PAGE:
Mindful of the potentially crushing costs of housing as prices spiralled, starting in 2007 the Chinese government sponsored an “affordable housing project” that promised to provide inexpensive housing for low-income households. In the first eight months of 2012, the government invested 820 billion RMB (about US$132 billion) in the project. Jiang Weixin, the current Minister of Housing and Urban-Rural Construction, announced the ministry’s plan to construct 4.6 million affordable housing units in 2013.

Despite such efforts, however, demand for affordable housing exceeds its availability. To cope with the situation, some regions such as Chongqing use a lottery system to allocate government-subsidized apartments to eligible low-income residents.

Zhai Zhenfeng, who operates a real estate company whose registered capital reached 8 million RMB (about US$1.3 million) in 2002, does not come close to qualifying for the housing subsidy. When asked how he obtained his apartments in an interview with Beijing News, Zhai answered that it was the result of his wife “doing eleven years of business” in the real estate world, as well as family savings.

Mistrust of officialdom rears its head, again

Faced with yet another case of local government corruption, Chinese Web users responded with disgust and disappointment. “Why do such officials exist? They’re completely useless…shouldn’t we just get rid of the ministry altogether and get the people to oversee everything?” wrote @招财猫_y. “Our nation has already rotted to the extreme…the officials’ words have lost all integrity whatsoever,” wrote @超级大老虎. Another Web user, @爱与巴巴拉, wrote simply, “Kill them.” Perhaps tellingly, this post has not been deleted by censors.

Other Web users viewed this scandal as further proof of the inequality that exists in today’s Chinese society. @妈妈爱宝贝99, whose handle literally means “mommy loves her darling,” lamented, “Ordinary citizens can’t afford a house, and even just giving birth to a child requires us to go through countless procedures. Look at this official: He has multiple houses and more than one child. This is what we call ‘distinctly Chinese.’” Another user, @黑黑黑黑黑黑皮, commented, “One third of those who live in ‘affordable housing’ drive around in BMWs. One half of them either have favorable relationships or power and status.”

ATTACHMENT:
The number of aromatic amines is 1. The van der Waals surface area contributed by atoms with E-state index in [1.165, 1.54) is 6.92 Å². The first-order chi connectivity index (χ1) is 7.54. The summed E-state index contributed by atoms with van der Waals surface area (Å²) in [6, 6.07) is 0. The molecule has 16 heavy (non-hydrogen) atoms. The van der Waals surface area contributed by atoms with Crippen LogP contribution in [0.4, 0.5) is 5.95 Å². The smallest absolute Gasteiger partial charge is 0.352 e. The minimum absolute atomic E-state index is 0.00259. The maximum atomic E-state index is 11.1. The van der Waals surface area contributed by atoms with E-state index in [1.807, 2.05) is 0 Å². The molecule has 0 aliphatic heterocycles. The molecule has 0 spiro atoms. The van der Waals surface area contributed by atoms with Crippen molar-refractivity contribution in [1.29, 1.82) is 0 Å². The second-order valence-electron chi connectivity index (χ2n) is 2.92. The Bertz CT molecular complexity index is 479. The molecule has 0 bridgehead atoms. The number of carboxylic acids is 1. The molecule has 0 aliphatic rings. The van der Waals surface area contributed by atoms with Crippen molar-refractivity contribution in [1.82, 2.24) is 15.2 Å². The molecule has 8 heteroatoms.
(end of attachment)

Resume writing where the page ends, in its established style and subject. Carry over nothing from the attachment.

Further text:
Perhaps what angered the public the most is Zhai Zhenfeng’s disregard for the many Chinese citizens who work tirelessly to pay their housing bills, giving the hyperbolic name “mortgage slave” the ring of truth. In a market of limited subsidized housing stock, observers seem to feel that Zhai used his status to steal what rightly belongs to them. Weibo user @涟涟雨迤逦行 asked: “The girls who have no choice but to work, the girls who cry tears of blood…what of them? Who can answer them?”

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Minami Funakoshi

After spending her childhood in India, Malaysia, and Japan, Minami moved to the U.S. to attend Yale University. Currently, she is studying abroad in Beijing and Taipei to improve her Chinese. She will work as an editorial intern at the Wall Street Journal Hong Kong Office through the Robert L. Bartley Fellowship Program.